repentance that they would agree is necessary for the restoration of Israel (as they would put it) or for the establishment of the Kingdom of God (as Jesus and we might put it). They don’t see how the found sheep and the found coin relate to the sinners who ate with Jesus. They have not understood how Jesus defines and creates repentance. Just before he encountered the current grumble of the Pharisees and scribes, Jesus had concluded his last lesson with his often repeated declaration:
Let anyone with ears to hear listen!
The very next thing which Luke reports to us, at the beginning of our story is:
Now all the tax collectors and sinners were coming near to listen to him.
That is the repentance that sets heaven rejoicing. Repentance is both coming near to listen, and it is being found by the one who searches. Repentance despite what the Pharisees and the scribes might think, and here they are
representatives of religious people more generally, despite what they might think repentance is not something we accomplish, to our own credit. Rather repentance is what happen to us when we come close enough to listen. The great contrast in the Gospel, and here in this particular incident, is between the grumbling of the Pharisees and the scribes and all of Jesus’ opponents and the rejoicing that he points to that exists under the rule of God in the kingdom of heaven. A contrast which in our circumstances and culture we should be more acutely aware of. In the face of everything that tries to make us miserable, Christianity is Good News. It is a source of rejoicing. What is easily overlooked in both the parables here is that they are parables of hope! The shepherd leaves the 99 sheep and goes in search of the one. And he keeps searching until he finds it! The woman in her home who has lost one of her ten silver coins, lights her lamps, opens the windows and doors, sweeps all the floors, searches in all the nooks and crannies,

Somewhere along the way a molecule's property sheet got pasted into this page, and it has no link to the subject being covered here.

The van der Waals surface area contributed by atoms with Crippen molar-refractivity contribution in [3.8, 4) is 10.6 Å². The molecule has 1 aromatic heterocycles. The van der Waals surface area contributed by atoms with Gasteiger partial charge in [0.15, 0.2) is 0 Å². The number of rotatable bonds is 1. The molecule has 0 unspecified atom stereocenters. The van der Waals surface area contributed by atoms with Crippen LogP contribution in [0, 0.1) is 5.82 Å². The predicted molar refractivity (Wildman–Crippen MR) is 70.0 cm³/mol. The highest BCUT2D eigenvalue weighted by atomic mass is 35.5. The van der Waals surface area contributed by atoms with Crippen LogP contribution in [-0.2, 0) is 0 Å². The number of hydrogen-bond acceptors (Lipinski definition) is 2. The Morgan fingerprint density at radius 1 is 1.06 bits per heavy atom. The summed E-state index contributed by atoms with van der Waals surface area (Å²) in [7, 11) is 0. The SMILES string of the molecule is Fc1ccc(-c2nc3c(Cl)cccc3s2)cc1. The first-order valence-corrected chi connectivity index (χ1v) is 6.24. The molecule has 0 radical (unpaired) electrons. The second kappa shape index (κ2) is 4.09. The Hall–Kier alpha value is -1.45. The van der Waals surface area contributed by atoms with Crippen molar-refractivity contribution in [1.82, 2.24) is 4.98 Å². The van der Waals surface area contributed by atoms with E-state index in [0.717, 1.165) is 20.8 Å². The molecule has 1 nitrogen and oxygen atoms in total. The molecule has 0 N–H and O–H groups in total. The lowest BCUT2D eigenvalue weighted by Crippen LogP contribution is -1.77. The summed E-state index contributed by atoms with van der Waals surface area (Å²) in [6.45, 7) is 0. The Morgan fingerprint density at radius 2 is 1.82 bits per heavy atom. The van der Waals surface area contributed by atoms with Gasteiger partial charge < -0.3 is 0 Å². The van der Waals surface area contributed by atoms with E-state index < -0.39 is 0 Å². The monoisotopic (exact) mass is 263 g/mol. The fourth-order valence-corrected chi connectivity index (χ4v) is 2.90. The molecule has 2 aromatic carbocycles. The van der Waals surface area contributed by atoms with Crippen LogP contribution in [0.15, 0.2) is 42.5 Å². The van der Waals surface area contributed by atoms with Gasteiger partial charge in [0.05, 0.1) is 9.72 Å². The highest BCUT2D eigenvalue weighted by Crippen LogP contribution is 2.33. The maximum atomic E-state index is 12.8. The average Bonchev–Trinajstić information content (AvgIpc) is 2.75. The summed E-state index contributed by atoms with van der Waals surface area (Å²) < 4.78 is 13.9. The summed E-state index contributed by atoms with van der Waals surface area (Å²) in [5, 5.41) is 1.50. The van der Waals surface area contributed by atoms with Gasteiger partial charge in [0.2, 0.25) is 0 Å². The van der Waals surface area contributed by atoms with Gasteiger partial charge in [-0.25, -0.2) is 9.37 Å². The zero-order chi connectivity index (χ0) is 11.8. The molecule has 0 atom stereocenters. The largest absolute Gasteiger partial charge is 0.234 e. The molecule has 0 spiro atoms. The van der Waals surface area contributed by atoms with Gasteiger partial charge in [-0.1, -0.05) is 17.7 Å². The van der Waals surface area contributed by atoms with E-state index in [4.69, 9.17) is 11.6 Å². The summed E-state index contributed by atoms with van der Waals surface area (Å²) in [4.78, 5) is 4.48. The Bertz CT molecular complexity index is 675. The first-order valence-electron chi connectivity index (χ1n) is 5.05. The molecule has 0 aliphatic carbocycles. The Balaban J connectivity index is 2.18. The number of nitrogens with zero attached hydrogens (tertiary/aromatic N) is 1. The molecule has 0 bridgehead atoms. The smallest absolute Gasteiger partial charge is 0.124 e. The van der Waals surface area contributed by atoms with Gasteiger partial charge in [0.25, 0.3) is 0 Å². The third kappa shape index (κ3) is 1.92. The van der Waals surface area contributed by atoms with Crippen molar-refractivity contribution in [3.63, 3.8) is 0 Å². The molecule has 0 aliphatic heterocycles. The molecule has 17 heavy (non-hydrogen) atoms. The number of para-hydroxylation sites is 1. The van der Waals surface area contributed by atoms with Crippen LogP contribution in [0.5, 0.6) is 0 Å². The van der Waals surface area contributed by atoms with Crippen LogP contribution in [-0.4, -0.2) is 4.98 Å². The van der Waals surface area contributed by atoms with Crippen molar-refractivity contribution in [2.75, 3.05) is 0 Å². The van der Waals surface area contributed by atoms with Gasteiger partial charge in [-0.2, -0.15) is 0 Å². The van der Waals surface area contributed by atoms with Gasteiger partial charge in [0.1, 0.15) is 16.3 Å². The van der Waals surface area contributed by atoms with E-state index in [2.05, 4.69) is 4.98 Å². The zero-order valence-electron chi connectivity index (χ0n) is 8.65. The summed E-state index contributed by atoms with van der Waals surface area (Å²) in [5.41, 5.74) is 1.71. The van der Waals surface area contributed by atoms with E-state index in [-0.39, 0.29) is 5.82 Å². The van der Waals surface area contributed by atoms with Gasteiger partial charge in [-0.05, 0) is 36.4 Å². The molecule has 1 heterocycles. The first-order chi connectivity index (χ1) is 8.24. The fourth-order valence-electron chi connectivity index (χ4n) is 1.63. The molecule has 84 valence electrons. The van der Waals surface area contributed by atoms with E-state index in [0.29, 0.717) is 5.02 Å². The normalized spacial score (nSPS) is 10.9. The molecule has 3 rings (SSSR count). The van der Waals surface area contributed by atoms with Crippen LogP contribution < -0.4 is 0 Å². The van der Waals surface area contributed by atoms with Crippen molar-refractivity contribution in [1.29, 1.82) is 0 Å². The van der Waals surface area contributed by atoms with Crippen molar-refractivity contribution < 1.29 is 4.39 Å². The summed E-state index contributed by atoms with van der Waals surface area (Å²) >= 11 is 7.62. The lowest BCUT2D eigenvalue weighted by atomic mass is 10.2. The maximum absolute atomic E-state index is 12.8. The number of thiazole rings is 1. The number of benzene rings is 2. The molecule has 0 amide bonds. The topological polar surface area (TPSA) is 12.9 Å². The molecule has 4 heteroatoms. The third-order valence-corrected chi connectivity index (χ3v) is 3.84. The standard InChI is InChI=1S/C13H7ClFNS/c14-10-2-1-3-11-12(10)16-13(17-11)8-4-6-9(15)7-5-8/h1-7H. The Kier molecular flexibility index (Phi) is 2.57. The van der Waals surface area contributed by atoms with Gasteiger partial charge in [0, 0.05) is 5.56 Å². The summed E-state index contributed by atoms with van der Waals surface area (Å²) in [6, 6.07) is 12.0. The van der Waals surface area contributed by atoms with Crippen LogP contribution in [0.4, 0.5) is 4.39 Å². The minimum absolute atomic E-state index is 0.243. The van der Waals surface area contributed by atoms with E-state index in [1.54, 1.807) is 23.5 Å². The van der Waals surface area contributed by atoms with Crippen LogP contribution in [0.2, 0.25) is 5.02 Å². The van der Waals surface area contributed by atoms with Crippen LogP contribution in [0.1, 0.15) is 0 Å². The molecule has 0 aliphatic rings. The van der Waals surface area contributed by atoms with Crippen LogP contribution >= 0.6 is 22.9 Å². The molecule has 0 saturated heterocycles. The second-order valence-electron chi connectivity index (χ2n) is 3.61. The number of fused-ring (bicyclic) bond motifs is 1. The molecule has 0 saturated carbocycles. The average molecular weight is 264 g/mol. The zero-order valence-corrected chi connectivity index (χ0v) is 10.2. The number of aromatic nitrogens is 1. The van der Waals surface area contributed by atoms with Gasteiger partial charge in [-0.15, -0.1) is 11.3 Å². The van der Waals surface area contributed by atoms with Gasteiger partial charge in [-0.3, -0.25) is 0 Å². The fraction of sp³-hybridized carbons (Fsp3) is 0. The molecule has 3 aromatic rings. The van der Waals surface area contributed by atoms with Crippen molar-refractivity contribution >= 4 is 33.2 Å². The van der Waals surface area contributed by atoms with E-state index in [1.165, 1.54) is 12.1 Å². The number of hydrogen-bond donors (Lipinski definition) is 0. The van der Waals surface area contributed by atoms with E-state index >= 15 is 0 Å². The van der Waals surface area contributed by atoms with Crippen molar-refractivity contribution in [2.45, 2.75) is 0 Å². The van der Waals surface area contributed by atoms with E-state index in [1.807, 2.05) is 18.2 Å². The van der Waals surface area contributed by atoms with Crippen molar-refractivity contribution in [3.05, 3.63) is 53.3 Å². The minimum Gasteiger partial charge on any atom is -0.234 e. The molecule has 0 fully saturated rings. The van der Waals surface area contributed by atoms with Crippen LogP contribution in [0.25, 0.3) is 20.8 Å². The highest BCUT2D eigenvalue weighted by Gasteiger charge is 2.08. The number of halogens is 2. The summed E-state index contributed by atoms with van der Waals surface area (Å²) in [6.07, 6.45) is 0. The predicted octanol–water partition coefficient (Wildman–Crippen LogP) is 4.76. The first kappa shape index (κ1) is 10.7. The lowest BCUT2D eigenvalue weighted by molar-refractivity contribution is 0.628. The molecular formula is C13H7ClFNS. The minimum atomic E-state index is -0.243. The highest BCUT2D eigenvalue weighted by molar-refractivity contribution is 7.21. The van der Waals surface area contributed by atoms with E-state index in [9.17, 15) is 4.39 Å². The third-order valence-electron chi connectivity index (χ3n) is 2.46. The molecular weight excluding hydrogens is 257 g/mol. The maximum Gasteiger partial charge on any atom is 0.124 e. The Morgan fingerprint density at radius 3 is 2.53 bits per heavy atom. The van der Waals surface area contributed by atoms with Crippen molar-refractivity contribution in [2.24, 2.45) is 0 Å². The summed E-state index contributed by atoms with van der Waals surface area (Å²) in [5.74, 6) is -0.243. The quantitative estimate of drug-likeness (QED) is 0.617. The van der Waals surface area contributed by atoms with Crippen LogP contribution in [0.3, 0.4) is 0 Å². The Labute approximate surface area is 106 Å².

until she finds it! We might be tempted to think that 99 out of 100 is enough. Or even nine out of ten isn’t bad. But that sort of calculation isn’t how God operates. The reality is that God’s search will ultimately be fruitful. God will find and restore what God seeks to find and restore. There is no calculation of the value of what is lost. There is only God’s unrelenting search. That is the measure of lost sinners. And no effort of God’s part is too great on our behalf, to make us hear and to have us found. Jesus is at table as the shepherd who was welcoming the lost, and as the woman delighted to find her coin. Jesus is the one who identifies with the lost, the tax collectors and sinners and other of no account like shepherds and women, and who recalls that we all are of infinite worth to God.
We tend to make these parables into a condemnation of the Pharisees and scribes. We readily accuse them of self-righteousness and exclusivity, and fail to sympathise with a frustration that we ourselves sometimes share. William Temple said: “The church is the only organisation that exists entirely for the fraternity and well being
of its non-members.” And it is hard to a member of the church when the church’s focus should be on everyone
else. It is hard to be one of the 99 sheep. But purpose of these parables is not condemn the Pharisees and scribes,
but to invite them to the celebration. Jesus’ parables invite religious folk to identify with the lost by putting themselves in the sandals of a shepherd or a woman’s frantic search. There is a third parable in this sequence, which we haven’t read today. That is the parable of the prodigal and his brother, at the conclusion of which is the same challenge. The older (righteous) brother is left with the challenge; to choose to go into the celebration for his “found” brother or cut himself off from the joy of his father. Jesus’ challenge is to join in his search for the lost, to accept the hopeful promise which Jesus offers that the lost will be found and all will be restored, and more especially to share his joy in finding them. Grumbling is not really part of Christian character. There is plenty to grumble about, the world is not right, but we are invited into the celebration. The sheep and the coin will be found. God’s kingdom will come.
This Fellow Welcomes Sinners and Eats with Them by Christopher Wood-Archer is licensed under CC BY-NC-SA 4.0